SA set to rock humanity’s Cradle for second time as birthplace of culture
Archaeologists are still discovering new sites that mark critical stages for humanity, and Unesco is very interested
It may have taken a while — 100,000 years or so — but the world looks set to acknowledge SA as the birthplace of brainy humans.
Windswept caves still gathering seashells along the coast are where our ancestors first started acting strangely: they lay down their clubs and sticks to spend time decorating the walls and their bodies — distinctly human acts that signalled the dawn of human culture.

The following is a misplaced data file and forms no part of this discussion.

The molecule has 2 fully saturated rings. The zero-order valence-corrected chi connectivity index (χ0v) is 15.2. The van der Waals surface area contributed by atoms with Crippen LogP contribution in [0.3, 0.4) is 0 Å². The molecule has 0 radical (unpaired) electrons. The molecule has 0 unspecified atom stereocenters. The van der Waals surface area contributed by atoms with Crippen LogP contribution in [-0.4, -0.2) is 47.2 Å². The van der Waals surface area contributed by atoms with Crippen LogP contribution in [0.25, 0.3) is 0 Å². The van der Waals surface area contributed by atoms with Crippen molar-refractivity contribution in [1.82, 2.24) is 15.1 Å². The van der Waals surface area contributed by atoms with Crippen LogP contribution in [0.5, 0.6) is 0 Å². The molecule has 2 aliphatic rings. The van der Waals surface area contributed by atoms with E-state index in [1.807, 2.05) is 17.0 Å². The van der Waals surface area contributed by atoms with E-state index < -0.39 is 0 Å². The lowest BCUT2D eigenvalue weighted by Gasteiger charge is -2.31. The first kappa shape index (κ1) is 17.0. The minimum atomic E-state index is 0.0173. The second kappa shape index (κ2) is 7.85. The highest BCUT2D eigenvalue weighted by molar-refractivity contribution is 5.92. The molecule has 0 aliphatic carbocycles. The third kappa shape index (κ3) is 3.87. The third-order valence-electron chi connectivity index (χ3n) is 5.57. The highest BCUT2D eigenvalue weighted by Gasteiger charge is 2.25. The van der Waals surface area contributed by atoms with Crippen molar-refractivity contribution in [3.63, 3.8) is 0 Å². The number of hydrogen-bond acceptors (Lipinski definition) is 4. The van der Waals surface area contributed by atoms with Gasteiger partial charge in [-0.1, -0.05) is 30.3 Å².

Ancient braai places and campsites of yesteryear have offered up enough clues — including ochre beads and spear tips — to warrant formal status as world heritage sites, according to a growing list of scientists for whom the archaeological evidence is overwhelming...